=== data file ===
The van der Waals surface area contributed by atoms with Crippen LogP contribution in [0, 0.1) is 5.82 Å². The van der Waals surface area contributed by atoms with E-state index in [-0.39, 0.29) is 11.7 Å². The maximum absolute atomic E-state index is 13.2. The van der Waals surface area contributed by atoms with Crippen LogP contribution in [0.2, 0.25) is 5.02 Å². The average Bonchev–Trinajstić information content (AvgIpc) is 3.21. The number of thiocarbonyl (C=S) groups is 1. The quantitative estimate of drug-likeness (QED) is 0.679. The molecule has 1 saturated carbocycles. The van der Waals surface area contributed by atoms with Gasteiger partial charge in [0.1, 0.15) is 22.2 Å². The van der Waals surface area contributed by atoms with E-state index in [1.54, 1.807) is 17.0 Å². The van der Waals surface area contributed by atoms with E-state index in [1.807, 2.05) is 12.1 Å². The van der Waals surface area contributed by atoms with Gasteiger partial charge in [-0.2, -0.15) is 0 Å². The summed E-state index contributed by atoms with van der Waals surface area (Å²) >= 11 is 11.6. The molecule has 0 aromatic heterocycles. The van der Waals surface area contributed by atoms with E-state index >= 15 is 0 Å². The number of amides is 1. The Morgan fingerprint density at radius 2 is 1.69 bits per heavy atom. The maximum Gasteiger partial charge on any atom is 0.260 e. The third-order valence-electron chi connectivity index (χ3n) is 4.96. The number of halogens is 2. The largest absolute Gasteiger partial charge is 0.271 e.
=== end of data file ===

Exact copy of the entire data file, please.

The van der Waals surface area contributed by atoms with Crippen LogP contribution in [0, 0.1) is 5.82 Å². The van der Waals surface area contributed by atoms with E-state index in [-0.39, 0.29) is 11.7 Å². The maximum absolute atomic E-state index is 13.2. The van der Waals surface area contributed by atoms with Crippen LogP contribution in [0.2, 0.25) is 5.02 Å². The average Bonchev–Trinajstić information content (AvgIpc) is 3.21. The number of thiocarbonyl (C=S) groups is 1. The quantitative estimate of drug-likeness (QED) is 0.679. The molecule has 1 saturated carbocycles. The van der Waals surface area contributed by atoms with Gasteiger partial charge in [0.1, 0.15) is 22.2 Å². The van der Waals surface area contributed by atoms with E-state index in [1.54, 1.807) is 17.0 Å². The van der Waals surface area contributed by atoms with E-state index in [1.807, 2.05) is 12.1 Å². The van der Waals surface area contributed by atoms with Gasteiger partial charge in [-0.2, -0.15) is 0 Å². The summed E-state index contributed by atoms with van der Waals surface area (Å²) >= 11 is 11.6. The molecule has 0 aromatic heterocycles. The van der Waals surface area contributed by atoms with E-state index >= 15 is 0 Å². The number of amides is 1. The Morgan fingerprint density at radius 2 is 1.69 bits per heavy atom. The maximum Gasteiger partial charge on any atom is 0.260 e. The third-order valence-electron chi connectivity index (χ3n) is 4.96. The number of halogens is 2. The largest absolute Gasteiger partial charge is 0.271 e.